Have you ever thought of what your career path looks like? What would you tell your younger self about that journey? Can you see how each experience shaped your career map thus far? Can you explain that journey, and does it demonstrate strategic thinking or fluke opportunities?
My map, while squiggly concerning industries, the roles have been strategic in getting me to my current position. I mapped out where I needed to go for the experience, but it was not until my current company that I identified paths and growth that I did not know I wanted or needed. So purposeful early on and openness to possibility later once I was ready to let others help shape my path.
Consider the following tips to help you focus forward on your own career journey.
Tip 1 – Map your journey thus far.
Consider the shape of your map. Is it straight or squiggly? Were there pauses or loops (rotations)?
Map out your journey on paper or your favourite mapping tool (PowerPoint, Visio or other).
Add decisions, circumstances, and outcomes to each destination on your map.
Why, you ask? Explaining your journey in your own words and how it shaped who you are is very powerful for yourself and those you share it with.
Now let’s take that map and focus forward.
Tip 2 – Look at what you might be missing from your journey thus far that needs attention.
We all have a few missing links, but they don’t need to be big or audacious; they can be a challenge or course/certification you want to take to move your career forward.
In previous blog posts, I’ve mentioned my IDP (Individual Development Plan) and how I typically talk to leaders in groups I’m unfamiliar with to determine what experience, education, and certifications I may need if interested in a role in their area. Not only does this give me insight into what I might be missing, but also what is important to them. Talk about invaluable insights by getting uncomfortable and asking for an informational chat.
Once I’ve had those chats, I go back to my career journey map, dotted line possible growth areas, and set goals to help me get the experience or education so I’m ready for my next potential move. An example from my career journey at my current company, a couple of senior leaders told me that I needed to get an MBA to move up. Why, you ask, well to gain strategic and critical thinking skills and more business acumen. So, I tapped into my inner self-doubt, applied for the company subsidy program, found a program I liked and in 2017 I gave it a shot. I worked my butt off while working full time (thankfully, my family supported my insanity) and am proud to say I did what I set out to do. I graduated with an MBA in 2019. Now getting an MBA set me up for the second example I needed to progress higher in my company.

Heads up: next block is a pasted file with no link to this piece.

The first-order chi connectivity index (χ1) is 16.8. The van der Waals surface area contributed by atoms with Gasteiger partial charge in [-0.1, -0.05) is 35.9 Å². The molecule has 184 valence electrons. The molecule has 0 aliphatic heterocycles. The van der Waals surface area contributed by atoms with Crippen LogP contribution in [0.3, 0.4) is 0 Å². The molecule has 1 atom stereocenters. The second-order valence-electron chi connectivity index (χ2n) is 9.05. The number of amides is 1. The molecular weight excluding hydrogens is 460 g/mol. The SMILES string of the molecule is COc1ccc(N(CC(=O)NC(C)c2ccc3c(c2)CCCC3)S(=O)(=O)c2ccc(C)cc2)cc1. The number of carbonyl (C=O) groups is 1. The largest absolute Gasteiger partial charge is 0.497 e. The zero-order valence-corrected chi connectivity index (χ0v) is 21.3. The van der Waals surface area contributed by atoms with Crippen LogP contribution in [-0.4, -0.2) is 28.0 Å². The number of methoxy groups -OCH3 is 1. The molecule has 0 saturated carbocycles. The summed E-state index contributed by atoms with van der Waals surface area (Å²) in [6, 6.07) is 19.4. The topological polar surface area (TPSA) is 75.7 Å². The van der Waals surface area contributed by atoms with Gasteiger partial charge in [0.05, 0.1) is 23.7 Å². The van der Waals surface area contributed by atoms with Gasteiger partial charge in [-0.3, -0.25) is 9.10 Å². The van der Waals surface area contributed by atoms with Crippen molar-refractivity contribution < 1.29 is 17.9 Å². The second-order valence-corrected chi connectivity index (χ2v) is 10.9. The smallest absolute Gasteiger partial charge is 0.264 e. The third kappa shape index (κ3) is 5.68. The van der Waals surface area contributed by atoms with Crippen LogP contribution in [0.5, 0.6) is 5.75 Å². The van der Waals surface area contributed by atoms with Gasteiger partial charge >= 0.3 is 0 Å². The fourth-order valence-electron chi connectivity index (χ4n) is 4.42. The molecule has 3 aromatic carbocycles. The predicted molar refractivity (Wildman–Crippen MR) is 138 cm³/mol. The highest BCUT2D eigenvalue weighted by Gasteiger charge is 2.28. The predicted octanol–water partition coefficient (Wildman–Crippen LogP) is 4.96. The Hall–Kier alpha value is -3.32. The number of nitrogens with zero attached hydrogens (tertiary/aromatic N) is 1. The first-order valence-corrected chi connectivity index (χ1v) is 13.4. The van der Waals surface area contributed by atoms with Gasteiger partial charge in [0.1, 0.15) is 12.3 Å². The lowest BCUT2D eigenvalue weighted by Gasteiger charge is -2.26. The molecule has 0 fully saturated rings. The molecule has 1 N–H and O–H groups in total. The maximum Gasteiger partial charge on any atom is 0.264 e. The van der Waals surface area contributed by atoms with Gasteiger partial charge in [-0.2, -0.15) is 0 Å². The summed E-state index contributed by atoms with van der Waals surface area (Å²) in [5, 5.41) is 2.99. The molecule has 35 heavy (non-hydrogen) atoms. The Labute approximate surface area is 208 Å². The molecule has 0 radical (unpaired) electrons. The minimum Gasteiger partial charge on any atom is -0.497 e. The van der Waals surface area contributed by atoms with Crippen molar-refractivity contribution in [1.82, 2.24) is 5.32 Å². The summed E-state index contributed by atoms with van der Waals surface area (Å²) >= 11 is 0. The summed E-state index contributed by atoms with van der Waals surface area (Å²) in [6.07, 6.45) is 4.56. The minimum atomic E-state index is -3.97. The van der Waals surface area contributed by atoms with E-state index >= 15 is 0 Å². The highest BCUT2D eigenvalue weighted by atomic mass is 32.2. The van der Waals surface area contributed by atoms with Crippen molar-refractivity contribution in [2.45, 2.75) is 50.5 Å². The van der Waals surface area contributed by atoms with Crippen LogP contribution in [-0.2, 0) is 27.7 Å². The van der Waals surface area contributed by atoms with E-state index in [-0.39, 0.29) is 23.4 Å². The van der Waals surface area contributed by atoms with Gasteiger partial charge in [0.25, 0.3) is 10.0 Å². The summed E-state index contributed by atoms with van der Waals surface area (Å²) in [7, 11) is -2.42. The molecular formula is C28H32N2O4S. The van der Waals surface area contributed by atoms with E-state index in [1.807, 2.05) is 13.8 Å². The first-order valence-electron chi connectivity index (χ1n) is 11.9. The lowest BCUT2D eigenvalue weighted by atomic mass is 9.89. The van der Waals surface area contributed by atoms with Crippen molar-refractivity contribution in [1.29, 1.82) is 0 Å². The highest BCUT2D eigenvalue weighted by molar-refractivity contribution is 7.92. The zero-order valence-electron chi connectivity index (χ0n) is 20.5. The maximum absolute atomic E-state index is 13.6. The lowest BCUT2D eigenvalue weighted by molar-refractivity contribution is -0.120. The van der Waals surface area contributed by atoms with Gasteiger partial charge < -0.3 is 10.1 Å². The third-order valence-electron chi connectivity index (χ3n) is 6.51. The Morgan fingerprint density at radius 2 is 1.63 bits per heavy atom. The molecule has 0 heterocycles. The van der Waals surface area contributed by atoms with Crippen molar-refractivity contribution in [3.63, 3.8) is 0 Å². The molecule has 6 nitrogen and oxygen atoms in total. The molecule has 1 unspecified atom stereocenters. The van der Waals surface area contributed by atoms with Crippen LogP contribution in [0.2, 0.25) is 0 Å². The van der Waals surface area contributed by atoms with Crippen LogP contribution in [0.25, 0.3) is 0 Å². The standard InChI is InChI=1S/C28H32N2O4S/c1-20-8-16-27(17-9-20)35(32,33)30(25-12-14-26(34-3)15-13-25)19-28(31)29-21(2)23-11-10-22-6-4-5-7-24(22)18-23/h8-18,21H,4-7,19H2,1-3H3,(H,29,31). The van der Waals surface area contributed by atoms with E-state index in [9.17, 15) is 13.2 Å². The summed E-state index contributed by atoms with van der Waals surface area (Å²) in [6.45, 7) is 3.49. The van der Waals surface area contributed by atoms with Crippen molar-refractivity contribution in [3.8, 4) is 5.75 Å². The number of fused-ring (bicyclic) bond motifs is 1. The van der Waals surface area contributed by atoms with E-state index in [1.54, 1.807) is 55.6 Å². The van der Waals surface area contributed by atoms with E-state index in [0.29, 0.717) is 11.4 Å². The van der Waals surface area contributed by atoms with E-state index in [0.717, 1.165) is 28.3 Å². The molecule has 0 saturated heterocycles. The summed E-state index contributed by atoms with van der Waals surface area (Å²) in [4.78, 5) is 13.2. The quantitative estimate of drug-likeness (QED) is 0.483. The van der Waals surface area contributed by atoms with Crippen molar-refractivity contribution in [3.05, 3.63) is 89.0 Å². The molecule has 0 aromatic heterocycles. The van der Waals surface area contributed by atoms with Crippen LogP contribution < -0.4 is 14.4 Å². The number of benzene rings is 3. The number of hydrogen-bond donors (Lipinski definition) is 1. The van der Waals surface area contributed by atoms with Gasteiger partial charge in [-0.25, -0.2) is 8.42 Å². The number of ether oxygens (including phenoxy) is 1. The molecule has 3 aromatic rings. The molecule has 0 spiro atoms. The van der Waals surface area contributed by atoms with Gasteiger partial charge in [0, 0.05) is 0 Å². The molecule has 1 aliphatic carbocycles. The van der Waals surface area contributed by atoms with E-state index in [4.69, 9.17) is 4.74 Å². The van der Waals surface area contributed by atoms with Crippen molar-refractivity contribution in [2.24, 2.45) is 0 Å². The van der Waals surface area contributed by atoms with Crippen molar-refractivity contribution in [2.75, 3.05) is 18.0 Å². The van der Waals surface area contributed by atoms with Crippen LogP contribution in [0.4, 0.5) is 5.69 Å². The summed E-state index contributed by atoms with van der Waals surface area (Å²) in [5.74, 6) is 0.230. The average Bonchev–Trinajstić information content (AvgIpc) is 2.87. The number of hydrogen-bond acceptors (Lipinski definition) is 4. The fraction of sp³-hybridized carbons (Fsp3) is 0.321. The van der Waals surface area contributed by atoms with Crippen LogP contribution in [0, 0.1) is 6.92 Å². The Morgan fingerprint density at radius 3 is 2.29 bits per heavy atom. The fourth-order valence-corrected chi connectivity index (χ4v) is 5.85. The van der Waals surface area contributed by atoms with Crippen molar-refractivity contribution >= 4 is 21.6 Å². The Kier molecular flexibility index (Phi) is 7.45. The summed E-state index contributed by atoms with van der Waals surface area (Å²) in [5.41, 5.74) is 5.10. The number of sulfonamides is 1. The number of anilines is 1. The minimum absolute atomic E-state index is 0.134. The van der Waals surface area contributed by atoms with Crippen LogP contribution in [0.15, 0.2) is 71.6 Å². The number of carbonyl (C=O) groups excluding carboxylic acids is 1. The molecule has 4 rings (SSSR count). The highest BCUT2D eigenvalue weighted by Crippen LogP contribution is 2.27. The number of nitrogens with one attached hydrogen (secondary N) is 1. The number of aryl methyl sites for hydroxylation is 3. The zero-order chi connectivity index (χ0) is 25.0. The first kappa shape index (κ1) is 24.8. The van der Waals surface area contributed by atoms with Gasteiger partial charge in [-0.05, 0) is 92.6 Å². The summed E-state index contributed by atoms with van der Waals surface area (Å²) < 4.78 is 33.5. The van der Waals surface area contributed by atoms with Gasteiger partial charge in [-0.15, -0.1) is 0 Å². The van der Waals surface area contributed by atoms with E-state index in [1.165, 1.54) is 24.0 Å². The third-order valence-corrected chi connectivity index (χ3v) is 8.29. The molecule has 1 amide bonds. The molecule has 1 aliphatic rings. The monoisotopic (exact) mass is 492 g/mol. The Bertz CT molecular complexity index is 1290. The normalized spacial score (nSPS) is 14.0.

Tip 3 – Rotations, Rotations, Rotations.
At my current company, they highly encourage rotations to provide you with exposure to other areas of the organization. While they may be pre-determined for you, in my case, some were my own investigation and asking to do rotations. Remember, you own your career, so it is not always necessary to wait for others to make career decisions for you. Those informational conversions I suggested in Tip 1 apply here – you know what you might be missing, so ask and put the goal as part of your annual development plan.
In all my previous companies, I never once considered rotations. However, my current company helped me buy into the rotation concept, and I see my career journey continuing down the same path. Thus, rotations become necessary if you stay at an organization long-term. So, what does my rotation journey look like thus far:
I started in Law as a Corporate Records Manager, then reorganized to Technology & Information Services (TIS).
Took on a larger team, TIS Governance & Compliance, on top of Records Management and began working on M&As (a passion from a previous company).
I was rotated into Cybersecurity to run the Governance, Risk and Compliance Team to lead an assurance initiative.
I was rotated into Infrastructure Services to learn backend IT and how governance can impact operationally focused teams and lead a process optimization practice.
Reorganized into Infrastructure & Cloud, where I took on a chief of staff-like position focused on talent management, talent acquisition, and financial management on top of governance, compliance, and process optimization.
Most recently, promoted to Director with the added responsibility of overseeing infrastructure strategy and portfolio delivery.
Is my career journey done? No, my journey still has so much runway through rotations and potential promotions in the future. So I will continue to map out my squiggly line career, update my IDP, feed my growth mindset, challenge myself and find new groups and teams to investigate.
Now your turn. What does your career map look like? Squiggly, straight, focused? Spend some time mapping out your past so you can focus forward.
Squiggly Line Career
Leader. Efficiency Finder. Mentor. Leadership Advocate. Penny Izlakar